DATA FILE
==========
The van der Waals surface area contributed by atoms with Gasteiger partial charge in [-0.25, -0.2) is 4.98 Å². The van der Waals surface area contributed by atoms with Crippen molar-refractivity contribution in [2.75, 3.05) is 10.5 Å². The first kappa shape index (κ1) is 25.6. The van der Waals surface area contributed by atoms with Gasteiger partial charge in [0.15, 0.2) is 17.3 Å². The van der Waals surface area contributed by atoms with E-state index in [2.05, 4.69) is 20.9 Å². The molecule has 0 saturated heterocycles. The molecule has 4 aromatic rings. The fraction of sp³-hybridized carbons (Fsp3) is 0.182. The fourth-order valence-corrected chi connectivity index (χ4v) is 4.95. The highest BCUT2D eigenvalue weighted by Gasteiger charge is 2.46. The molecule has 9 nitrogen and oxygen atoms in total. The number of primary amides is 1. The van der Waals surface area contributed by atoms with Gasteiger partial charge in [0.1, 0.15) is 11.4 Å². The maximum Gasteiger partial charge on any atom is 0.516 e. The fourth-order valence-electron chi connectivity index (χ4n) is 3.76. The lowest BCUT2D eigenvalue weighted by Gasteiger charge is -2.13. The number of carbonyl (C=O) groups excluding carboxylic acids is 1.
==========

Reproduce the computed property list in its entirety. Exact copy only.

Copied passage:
The van der Waals surface area contributed by atoms with Gasteiger partial charge in [-0.25, -0.2) is 4.98 Å². The van der Waals surface area contributed by atoms with Crippen molar-refractivity contribution in [2.75, 3.05) is 10.5 Å². The first kappa shape index (κ1) is 25.6. The van der Waals surface area contributed by atoms with Gasteiger partial charge in [0.15, 0.2) is 17.3 Å². The van der Waals surface area contributed by atoms with E-state index in [2.05, 4.69) is 20.9 Å². The molecule has 0 saturated heterocycles. The molecule has 4 aromatic rings. The fraction of sp³-hybridized carbons (Fsp3) is 0.182. The fourth-order valence-corrected chi connectivity index (χ4v) is 4.95. The highest BCUT2D eigenvalue weighted by Gasteiger charge is 2.46. The molecule has 9 nitrogen and oxygen atoms in total. The number of primary amides is 1. The van der Waals surface area contributed by atoms with Gasteiger partial charge in [0.1, 0.15) is 11.4 Å². The maximum Gasteiger partial charge on any atom is 0.516 e. The fourth-order valence-electron chi connectivity index (χ4n) is 3.76. The lowest BCUT2D eigenvalue weighted by Gasteiger charge is -2.13. The number of carbonyl (C=O) groups excluding carboxylic acids is 1.